A little help with this for some fish, a little help with that for a bottle of rum. Yeah, that's very common. But you're not going to make a living that way. At best that's just a bit of a supplement.
That is all I want to do, help out, maybe make some friends. Usually people you help want to give you something or trade some work etc., makes them feel like they didn't take charity. Was given a beer bottle coozy made from a fishing float the other day
You may or may not be surprised at some of the nut jobs out there that try to call themselves mechanics.
I liked something I saw here the other day it went like this "Professionally installed only means someone was paid to do it, not that it was done right"
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Old 04-09-2014, 07:16   #27
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Re: Demand for diesel mechanics?

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I have a friend who is a skilled mechanic, thinking about living aboard and cruising in the Caribbean.

1. Is there a need for diesel mechanics in the Caribbean?

2. If so, is this a word-of-mouth, pay some cash or a fish or other trading? I mean, can he really make enough to sustain himself? (I've heard some cruisers are cheap, but diesel engines are in all kinds of yachts...)

3. Anybody supplementing this way?

4. Any regulatory things to worry about, i.e. "working" in a foreign country.

5. What kind of repairs are typical? I mean, he brings his tools to an engine on a boat at anchor, or will he need to work on shore?

Thanks,
~FollowingCs~
Just what kind of mechanic is this friend who is willing to work for fish? Has he had any formal training? Is he certified by any manufacturer or organization?

It seems to me to be a diesel mechanic, he would have to have a truckload of tools, access to a machine shop, access to repair parts for all brands and vintages of engines, service bulletins, etc.

All this in exchange for fish? I don't think this is going to earn him a living.
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Old 04-09-2014, 07:28   #28
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Re: Demand for diesel mechanics?

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Just what kind of mechanic is this friend who is willing to work for fish? Has he had any formal training? Is he certified by any manufacturer or organization?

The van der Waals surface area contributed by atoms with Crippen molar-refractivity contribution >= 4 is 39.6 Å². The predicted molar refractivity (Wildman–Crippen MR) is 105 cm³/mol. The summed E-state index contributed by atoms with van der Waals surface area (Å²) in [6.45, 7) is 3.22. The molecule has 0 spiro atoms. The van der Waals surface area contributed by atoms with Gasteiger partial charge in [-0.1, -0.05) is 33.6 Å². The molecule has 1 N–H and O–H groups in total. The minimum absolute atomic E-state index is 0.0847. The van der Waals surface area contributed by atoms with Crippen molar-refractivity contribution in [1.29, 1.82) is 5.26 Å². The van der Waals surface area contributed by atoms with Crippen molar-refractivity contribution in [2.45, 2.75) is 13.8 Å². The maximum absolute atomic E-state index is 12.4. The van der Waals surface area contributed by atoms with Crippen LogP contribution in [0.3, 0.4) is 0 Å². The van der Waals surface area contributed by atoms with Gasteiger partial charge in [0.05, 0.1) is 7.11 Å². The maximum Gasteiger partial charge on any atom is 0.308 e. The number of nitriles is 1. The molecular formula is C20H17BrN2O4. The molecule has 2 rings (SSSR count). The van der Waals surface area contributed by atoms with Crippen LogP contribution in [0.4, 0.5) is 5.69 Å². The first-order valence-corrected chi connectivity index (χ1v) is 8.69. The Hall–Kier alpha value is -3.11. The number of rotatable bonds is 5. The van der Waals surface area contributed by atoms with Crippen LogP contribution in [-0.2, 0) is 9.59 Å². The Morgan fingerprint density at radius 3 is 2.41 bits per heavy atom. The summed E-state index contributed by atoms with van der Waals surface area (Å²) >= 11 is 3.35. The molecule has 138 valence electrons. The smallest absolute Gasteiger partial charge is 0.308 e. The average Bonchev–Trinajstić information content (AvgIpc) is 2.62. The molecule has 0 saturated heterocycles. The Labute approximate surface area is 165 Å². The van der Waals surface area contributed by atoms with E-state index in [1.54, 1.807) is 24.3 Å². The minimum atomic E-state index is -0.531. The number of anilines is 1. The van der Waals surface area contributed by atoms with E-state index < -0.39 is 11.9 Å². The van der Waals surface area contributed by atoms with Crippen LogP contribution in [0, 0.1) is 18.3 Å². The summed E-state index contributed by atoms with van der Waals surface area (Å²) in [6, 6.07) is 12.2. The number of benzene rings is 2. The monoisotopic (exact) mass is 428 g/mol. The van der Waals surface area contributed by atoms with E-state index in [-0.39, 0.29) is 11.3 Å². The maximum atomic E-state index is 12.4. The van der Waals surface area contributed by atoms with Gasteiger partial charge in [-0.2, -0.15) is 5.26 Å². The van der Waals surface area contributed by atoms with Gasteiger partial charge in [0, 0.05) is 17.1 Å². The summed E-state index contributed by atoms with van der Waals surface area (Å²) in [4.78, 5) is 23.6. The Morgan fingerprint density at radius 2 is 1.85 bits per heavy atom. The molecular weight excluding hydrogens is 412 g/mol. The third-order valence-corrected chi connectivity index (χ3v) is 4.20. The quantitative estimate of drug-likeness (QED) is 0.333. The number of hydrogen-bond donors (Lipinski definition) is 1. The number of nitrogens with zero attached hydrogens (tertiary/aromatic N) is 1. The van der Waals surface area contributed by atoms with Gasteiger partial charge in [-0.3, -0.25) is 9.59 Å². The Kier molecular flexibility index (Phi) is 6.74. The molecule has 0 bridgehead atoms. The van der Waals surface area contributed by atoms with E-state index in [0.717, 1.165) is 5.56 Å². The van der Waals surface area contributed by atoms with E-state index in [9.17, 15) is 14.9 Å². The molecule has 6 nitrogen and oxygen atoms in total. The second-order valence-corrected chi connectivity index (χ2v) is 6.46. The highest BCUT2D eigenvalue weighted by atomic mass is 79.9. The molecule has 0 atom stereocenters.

It seems to me to be a diesel mechanic, he would have to have a truckload of tools, access to a machine shop, access to repair parts for all brands and vintages of engines, service bulletins, etc.

All this in exchange for fish? I don't think this is going to earn him a living.
I don't know. All ya gotta do is find the right Japanese skipper needing diesel work done with the right fish on board...

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In 2013, Kiyoshi Kimura, the owner of a Japanese sushi restaurant chain, paid $1.76 million for the first bluefin at Tsukiji, which weighed 489 pounds. Kimura had paid $736,000—a world-record price at the time—for the first tuna of 2012. That fish weighed 593 pounds
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Old 04-09-2014, 09:47   #29
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Re: Demand for diesel mechanics?

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That is all I want to do, help out, maybe make some friends.
Fine for you. Sounds like your expectations are entirely realistic. The OP was asking about someone hoping to "sustain himself" in this way. That kind of expectation is not so realistic.
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Old 04-09-2014, 10:13   #30
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Re: Demand for diesel mechanics?

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Fine for you. Sounds like your expectations are entirely realistic. The OP was asking about someone hoping to "sustain himself" in this way. That kind of expectation is not so realistic.
If the guy is a good mechanic, he can certainly find enough work to "sustain himself" in almost any part of the world. He just needs to keep a low profile. I remember a French cruising couple who "sustained" their family by roasting coffee beans on his boat and selling them in the anchorages. Best coffee I ever had.

If you want to stay completely legal, don't go cruising, because you can't.